SARI’s minority scientific view that the exposure to low doses of radiation can promote better health – instead of helping cause cancer – even was also approved for presentation in 2016 to personnel responsible for worker safety at Los Alamos National Laboratory, a government facility famous for creating the first U.S. nuclear explosives as well as for a series of deaths and injuries stemming from radiation-related accidents. The Center for Public Integrity revealed in 2017 that poor safety practices and inadequate staffing there forced a shutdown of America’s only facility for production of plutonium pits for nuclear arms from 2013 to 2017. “Low levels of radiation are not harmful to human life and, in fact, humans require additional exposure to ionizing radiation in order to achieve optimum health via a process known as Radiation Hormesis,” the laboratory’s presentation, entitled “(Mis)Understanding Radiation,” stated. The presentation argued that that “incidence of cancer and other illness is reduced when one is exposed to low levels of radiation.”

It said that unwarranted fear of radiation is unnecessarily holding back nuclear energy development and further medical advancements that rely on radioactive materials. The presentation was published on-line and given in person to the laboratory’s worker safety and security team, according to lab spokesman Kevin Roark. It was written several weeks after the McClatchy newspaper chain published a series documenting how more than 30,000 nuclear weapons workers had died from cancer caused on the job. In a section of the Los Alamos presentation discussing a law established in 2000 to compensate employees of the Department of Energy’s nuclear weapon complex for cancer associated with workplace radiation exposure, the lab authors undiplomatically used this blunt bullet point first: “Everybody dies of something, eventually.”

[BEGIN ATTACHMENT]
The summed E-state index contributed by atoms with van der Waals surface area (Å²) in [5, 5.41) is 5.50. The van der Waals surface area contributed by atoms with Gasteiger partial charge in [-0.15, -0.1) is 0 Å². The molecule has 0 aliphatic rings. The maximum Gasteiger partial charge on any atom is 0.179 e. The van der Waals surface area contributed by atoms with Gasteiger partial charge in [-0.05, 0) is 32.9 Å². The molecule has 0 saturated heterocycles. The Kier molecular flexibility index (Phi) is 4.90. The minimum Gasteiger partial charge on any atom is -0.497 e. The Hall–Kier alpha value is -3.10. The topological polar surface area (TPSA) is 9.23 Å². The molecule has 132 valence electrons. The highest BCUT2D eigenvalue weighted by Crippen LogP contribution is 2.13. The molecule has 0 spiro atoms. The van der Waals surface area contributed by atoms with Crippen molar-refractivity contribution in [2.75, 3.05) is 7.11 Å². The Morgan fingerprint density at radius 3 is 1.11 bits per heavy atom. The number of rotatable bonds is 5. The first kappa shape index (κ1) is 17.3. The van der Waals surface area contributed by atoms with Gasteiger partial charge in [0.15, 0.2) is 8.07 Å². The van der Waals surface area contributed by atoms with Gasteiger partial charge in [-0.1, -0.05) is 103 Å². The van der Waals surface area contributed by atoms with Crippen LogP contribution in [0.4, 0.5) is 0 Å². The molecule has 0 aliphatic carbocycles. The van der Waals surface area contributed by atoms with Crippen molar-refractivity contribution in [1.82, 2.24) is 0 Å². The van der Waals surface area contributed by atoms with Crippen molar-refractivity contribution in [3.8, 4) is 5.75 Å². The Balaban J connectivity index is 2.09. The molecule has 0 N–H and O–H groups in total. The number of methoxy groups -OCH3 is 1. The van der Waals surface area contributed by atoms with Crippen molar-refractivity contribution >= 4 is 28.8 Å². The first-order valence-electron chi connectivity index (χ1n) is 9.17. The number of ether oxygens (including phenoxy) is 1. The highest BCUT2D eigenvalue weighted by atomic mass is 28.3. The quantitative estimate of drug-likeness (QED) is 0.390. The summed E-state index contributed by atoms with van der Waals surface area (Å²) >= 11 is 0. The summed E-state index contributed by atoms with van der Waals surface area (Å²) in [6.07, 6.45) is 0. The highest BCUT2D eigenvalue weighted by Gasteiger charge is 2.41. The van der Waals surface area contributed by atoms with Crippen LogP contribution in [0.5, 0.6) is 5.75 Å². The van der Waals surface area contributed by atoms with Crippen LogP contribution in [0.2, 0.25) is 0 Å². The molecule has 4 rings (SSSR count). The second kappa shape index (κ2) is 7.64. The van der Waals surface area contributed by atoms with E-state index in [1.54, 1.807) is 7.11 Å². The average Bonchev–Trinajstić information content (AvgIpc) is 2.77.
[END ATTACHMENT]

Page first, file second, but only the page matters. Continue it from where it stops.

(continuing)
“I was horrified when I read that,” particularly on the letterhead of a Department of Energy-sponsored laboratory where some of the dead and sickened workers were employed, said Terrie Barrie, an advocate in Colorado who assists weapon workers in their pursuit of health-related benefits. “For the current workers, it has to raise questions about whether they’re taking care of the workers the way they should be.”

by Adam Rogers / 05.13.19

“Until the 19th century, the Pripyat River basin on the border between Ukraine and Belarus was wetland and forest. As usual, humans kind of ruined it. They burned down forest for pastureland and cut down trees for timber—or for fuel to make glass and vodka. By the middle of the 20th century, most of that industry was gone, and human-driven reforestation efforts had remade the Pripyat region anew. And then, on April 26, 1986, a nuclear power plant called Chernobyl, on the Pripyat River about 70 miles north of Kiev, blew up and caught fire, spewing radiation across the northern hemisphere.

So that was a big change. The Soviets ended up evacuating 300,000 people from nearly 2,000 square miles around the plant. The bulk of that area is now called the Chernobyl Exclusion Zone, and the old power plant is now encased in a giant concrete sarcophagus. But what happened to the Exclusion Zone after everyone left is the subject of disagreement in the scientific community.